The human cost of the Global Gag Rule

Mother getting ultrasound

IPPF has now compiled data outlining how the reinstatement of the Global Gag Rule will affect people’s health around the world.

Our global network of local partners delivers more than 300 services every minute of every day. During President Trump’s term, we will forego approximately USD$100m funding from the US government, which would have supported our family planning and HIV programmes for women with the greatest need for these health care services.

The regions most affected are sub-Saharan Africa, South Asia and Latin America and the Caribbean. 

In practical terms, this level of funding could have prevented:

  • 20,000 maternal deaths
  • 4.8 million unintended pregnancies 
  • 1.7 million unsafe abortions 


It could have also provided:

  • treatment to 275,000 pregnant women living with HIV to protect their health and help prevent transmission of HIV to their infants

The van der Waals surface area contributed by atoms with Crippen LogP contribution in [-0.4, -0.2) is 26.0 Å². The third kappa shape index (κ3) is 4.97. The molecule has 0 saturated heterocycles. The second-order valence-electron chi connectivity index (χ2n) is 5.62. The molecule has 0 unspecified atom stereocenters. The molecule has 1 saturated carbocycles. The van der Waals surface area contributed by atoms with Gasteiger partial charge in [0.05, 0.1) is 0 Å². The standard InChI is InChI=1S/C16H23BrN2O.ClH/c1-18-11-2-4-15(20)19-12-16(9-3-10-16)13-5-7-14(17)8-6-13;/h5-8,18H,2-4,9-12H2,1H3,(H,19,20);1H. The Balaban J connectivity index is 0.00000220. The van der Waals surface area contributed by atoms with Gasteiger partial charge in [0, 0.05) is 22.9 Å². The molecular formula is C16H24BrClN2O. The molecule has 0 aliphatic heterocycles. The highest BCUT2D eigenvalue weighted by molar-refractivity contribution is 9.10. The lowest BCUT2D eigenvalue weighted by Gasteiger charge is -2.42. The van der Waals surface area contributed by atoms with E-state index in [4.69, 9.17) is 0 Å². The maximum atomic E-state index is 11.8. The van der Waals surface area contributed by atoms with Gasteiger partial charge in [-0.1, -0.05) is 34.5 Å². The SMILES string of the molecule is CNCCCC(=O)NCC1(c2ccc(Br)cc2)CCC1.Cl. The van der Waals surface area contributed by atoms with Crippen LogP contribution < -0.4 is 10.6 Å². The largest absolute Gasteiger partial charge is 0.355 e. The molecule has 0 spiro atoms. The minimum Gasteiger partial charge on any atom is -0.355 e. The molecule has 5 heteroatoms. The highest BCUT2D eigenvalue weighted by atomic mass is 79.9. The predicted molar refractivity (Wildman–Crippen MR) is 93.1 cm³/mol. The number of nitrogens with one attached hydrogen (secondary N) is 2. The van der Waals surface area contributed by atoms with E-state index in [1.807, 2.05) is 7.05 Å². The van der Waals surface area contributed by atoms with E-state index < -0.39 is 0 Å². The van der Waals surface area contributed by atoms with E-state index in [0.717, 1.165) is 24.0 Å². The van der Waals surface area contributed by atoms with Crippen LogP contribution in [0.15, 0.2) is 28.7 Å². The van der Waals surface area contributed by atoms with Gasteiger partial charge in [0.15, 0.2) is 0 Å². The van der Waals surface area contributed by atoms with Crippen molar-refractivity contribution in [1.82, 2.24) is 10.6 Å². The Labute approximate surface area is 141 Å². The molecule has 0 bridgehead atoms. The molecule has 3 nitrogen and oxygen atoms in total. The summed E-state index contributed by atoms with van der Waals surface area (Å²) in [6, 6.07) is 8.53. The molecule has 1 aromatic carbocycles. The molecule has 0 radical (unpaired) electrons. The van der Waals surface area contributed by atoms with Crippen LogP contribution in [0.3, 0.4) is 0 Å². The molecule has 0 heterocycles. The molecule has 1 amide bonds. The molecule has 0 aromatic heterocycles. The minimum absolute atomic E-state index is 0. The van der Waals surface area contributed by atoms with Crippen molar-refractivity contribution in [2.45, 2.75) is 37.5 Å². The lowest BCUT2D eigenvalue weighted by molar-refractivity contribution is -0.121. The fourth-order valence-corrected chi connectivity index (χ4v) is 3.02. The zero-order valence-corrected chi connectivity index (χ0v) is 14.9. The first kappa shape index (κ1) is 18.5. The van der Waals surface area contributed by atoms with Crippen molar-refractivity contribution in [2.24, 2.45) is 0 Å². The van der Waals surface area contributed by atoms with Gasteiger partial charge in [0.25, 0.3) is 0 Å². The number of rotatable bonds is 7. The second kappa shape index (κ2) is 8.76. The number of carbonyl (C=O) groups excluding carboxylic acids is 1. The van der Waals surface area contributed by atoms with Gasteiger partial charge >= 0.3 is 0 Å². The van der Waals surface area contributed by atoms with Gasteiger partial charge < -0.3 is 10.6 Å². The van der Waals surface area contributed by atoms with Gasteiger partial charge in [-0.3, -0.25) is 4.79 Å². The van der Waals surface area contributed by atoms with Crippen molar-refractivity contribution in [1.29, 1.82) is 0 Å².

• 70 million condoms to prevent unintended pregnancies, HIV and other STIs
  • 725,000 HIV tests to enable people to know their HIV status

The foregone funding could have also treated 525,000 sexually transmitted infections.

As an organisation that seeks to protect and improve the lives of women, men and children around the world, IPPF and its partners in 170 countries will not sign a policy that denies human rights and puts the lives of women at risk.

We are working with governments and others to bridge this new funding gap and help keep our clinics open.